Author Topic: Dudley Castle hill - Silurian reef limestone and fossils  (Read 11148 times)


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Dudley Castle hill - Silurian reef limestone and fossils
« on: January 30, 2011, 05:29:42 »
Dudley Castle hill - Silurian reef limestone and fossils

the Dudley Bug - trilobite

Dudley is now famous for the Dudly Doughnut, Castle and Zoo. Dudly is also famous for its Silurian reef limestone outcrops and its amazing amount of fossils found in the limestone at places like Wrens Nest.

Chain Coral (Halysites) found in the Dudley Silurian reef limestone

Dudley Castle Hill - Silurian reef limestone

Dudley Castle Hill is built on a Silurian reef limestone, that can be found in the area and around England and the UK. The shape of Dudley Castle Hill is interesting in that it is the elongate tear drop shape. Similar shaped limestone hills can be found on Malta. Mars also has elongated tear drop shaped hills.


Within the main mass of the Coal Measures are a number of isolated outcrops of older Silurian rock. These shallow water limestones and shales contain a wide range of marine fossils and form the famous outcrops at Wren’s Nest and Dudley Castle Hill. There are also a number of igneous intrusions into the Coal Measures. Much of the area has been mantled in thick deposits of boulder clay and sands and gravel deposited by ice sheets and meltwaters during the Ice Ages of the last two million years.
West Midlands |

Geology suggests that the earths strata formed over millions of years and that Dudley Castle Hill and other Wenlock Group limestone found in the area is due to folding etc. But is this true? Could limestone outcrops be the result of changes to the land or the land around it? Could they have happened much quicker than geologists believe? Do fossils show that perhaps the changes were nearly instantaneous?



The oldest rocks present in the area are of Silurian age (443 - 417 million years ago). These outcrop, at Dudley Castle Hill, Wren’s Nest Hill and Hurst Hill and also as an isolated block in east Walsall. Their presence here is due to folding and faulting of the rock succession which has led to the main Silurian succession of the Welsh Borders, being brought to the surface in this area.

The Silurian rocks of the West Midlands and the Welsh Borders have traditionally been split into three units on the basis of the type of rocks and the fossils they contain. In the West Midlands, rocks of the Middle Silurian Wenlock Series are represented by the Wenlock or Dudley Limestone. This shallow marine limestone contains a rich and varied suite of fossils including corals, brachiopods, crinoids (sea-lilies) and trilobites. The succeeding shales seen at Dudley belong to the Lower Ludlow Shales of the Ludlow Series. Like the underlying limestone, the shales are richly fossiliferous and yield many types of brachiopods and trilobites.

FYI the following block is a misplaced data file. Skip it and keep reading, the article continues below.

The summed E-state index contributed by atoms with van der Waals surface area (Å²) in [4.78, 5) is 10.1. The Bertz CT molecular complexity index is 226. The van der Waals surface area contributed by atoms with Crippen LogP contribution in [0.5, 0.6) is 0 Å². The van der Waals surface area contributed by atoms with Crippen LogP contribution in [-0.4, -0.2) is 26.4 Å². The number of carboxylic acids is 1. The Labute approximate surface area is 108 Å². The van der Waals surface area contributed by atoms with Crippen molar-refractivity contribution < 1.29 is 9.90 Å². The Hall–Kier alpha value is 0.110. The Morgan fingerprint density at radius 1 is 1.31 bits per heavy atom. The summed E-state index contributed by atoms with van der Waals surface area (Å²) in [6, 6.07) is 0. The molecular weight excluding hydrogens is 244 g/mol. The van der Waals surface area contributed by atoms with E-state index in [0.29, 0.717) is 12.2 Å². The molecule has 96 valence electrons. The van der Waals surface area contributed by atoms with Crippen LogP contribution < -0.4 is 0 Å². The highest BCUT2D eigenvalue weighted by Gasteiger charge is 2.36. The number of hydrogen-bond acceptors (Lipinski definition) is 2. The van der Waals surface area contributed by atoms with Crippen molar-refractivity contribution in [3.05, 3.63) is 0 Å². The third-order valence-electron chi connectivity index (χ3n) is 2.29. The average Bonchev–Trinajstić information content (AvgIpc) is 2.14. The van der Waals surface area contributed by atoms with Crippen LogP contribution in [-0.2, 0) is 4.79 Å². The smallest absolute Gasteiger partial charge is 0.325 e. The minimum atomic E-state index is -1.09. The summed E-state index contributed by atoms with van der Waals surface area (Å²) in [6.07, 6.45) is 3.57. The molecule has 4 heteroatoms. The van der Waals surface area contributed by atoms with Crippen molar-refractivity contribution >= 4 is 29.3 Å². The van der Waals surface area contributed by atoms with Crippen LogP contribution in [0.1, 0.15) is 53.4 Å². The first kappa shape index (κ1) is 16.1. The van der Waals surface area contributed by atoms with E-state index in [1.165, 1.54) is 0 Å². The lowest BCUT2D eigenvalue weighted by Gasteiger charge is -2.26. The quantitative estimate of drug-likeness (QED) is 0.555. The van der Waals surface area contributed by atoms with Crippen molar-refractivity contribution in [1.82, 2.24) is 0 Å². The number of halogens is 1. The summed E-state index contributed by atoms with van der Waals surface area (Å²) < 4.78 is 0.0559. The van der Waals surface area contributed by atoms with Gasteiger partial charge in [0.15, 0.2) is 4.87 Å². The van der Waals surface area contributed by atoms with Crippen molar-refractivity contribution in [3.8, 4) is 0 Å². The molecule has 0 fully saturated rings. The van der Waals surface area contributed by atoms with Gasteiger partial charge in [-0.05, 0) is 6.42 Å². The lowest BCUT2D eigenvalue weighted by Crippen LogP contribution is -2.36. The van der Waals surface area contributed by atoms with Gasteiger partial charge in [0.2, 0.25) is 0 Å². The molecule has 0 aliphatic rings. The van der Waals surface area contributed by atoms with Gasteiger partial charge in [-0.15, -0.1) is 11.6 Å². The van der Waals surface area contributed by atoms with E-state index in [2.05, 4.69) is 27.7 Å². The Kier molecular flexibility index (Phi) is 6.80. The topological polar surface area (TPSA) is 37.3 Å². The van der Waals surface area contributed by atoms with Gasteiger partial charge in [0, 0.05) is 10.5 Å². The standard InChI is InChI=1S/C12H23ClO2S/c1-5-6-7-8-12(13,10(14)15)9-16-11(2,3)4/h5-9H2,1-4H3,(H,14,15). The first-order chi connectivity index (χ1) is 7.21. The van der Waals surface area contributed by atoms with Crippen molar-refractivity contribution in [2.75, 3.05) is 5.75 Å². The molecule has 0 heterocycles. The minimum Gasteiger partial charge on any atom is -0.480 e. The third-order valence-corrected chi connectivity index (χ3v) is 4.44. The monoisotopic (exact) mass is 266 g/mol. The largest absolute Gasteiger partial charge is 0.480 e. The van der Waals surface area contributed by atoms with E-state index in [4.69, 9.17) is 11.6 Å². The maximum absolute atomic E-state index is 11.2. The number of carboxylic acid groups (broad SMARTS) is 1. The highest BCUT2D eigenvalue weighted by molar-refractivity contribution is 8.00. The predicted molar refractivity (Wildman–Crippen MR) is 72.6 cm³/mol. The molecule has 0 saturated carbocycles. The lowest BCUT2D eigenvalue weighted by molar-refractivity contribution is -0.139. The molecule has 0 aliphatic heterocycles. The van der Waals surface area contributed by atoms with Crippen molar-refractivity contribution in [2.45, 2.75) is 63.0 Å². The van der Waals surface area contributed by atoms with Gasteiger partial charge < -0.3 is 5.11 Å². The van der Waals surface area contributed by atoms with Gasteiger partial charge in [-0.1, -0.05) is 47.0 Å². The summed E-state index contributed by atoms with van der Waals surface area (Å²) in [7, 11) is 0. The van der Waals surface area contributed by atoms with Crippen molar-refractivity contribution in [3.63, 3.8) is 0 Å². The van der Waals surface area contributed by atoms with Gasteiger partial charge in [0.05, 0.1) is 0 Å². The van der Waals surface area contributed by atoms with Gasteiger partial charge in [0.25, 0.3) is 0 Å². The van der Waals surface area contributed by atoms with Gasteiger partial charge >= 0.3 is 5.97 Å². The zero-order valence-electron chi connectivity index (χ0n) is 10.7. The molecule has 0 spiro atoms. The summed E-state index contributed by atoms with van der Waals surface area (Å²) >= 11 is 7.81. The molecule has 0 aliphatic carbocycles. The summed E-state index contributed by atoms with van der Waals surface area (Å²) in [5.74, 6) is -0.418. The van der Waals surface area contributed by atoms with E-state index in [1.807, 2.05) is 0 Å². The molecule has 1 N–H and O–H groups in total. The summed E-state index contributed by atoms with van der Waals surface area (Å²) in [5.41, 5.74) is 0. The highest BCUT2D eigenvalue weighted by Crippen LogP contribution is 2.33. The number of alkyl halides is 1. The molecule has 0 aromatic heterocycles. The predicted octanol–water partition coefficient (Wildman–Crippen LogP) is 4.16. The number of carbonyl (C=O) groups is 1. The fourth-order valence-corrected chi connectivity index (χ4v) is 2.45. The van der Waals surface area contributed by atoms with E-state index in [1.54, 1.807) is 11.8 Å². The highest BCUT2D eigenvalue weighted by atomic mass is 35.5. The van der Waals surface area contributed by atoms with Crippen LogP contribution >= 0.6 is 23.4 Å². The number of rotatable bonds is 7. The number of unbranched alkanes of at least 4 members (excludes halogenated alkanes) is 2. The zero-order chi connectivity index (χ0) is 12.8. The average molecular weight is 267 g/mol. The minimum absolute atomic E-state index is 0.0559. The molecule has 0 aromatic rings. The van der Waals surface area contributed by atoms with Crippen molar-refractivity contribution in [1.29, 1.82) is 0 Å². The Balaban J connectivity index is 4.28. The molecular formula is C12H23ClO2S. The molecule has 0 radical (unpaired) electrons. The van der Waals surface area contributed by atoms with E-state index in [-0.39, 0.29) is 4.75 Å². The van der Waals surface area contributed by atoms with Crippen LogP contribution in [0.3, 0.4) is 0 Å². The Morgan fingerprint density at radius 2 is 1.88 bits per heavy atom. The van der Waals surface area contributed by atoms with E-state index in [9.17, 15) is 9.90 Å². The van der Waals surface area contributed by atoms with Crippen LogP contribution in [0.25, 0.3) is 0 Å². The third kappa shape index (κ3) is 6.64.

West Midlands |

trilobite track - trace fossil

the image above shows the track made by a trilobite that was preserved. how could such a track be preserved? you have to remember that this had to take a very long time and in water/sea places.

the thing with fossils and especially fossil tracks/footprints is how was the shape preserved over that time and then how did they survive long enough to be preserved? it is suggested the fossilisation is a near instant process in an Electric Universe. this would help explain how animal tracks and footprints were preserved, it also gives a clue to what may have happened.

were animal tracks preserved in a natural process similar to how dentists harden your fillings? dentists use x-rays to quicken the setting process. could the Squatter Man and its Synchrotron radiation have been a possible cause?

Dudley Limestone - Wrens Nest

Has the material been transmuted or has the land around it been changed? Do you find outcrops, layers and veins of the Wenlock Group because of massive electrical discharges, flow of current etc?


Wenlock Group - The Woolhope beds consist mainly of shales which are generally calcareous and pass frequently into irregular nodular and lenticular limestone. In the Malvern Hills there is much shale at the base, and in places the limestone may be absent. These beds are best developed in Herefordshire; they appear also at May Hill in Gloucestershire and in Radnorshire.

The Wenlock Shales are pale or dark-grey shales which extend through Coalbrookdale in Shropshire, through Radnorshire into Carmarthenshire. They appear again southward in the Silurian patches in Gloucestershire, Herefordshire and Monmouthshire. They thicken from the south northward. The fossils are on the whole closely similar to those in the limestones above with the natural difference that corals are comparatively rare in the shales, while graptolites are abundant.

The Wenlock limestone occurs either as a series of thin limestones within shales or as thick massive beds; it is sometimes hard and crystalline and sometimes soft, earthy or concretionary. It is typically developed in Wenlock Edge, where it forms a striking feature for some 20 mi. It appears very well exposed in a sharp anticline at Dudley, whence it is sometimes called the Dudley limestone
Wenlock Group |

Dudley Castle Hill and the Limestone Walk

The Limestone Walk starts at the rear of the Dudley Castle Hill and you can see how flat the ground becomes, the Dudley Castle Hill rises out of the ground.

Wenlock rocks change character as the progress around the UK, gEUlogy would suggest that this is due to the local electromagnetic effects/events being different and so the physical form of the rocks change.

Dudley Zoo entrance

« Last Edit: January 30, 2011, 05:31:21 by electrobleme »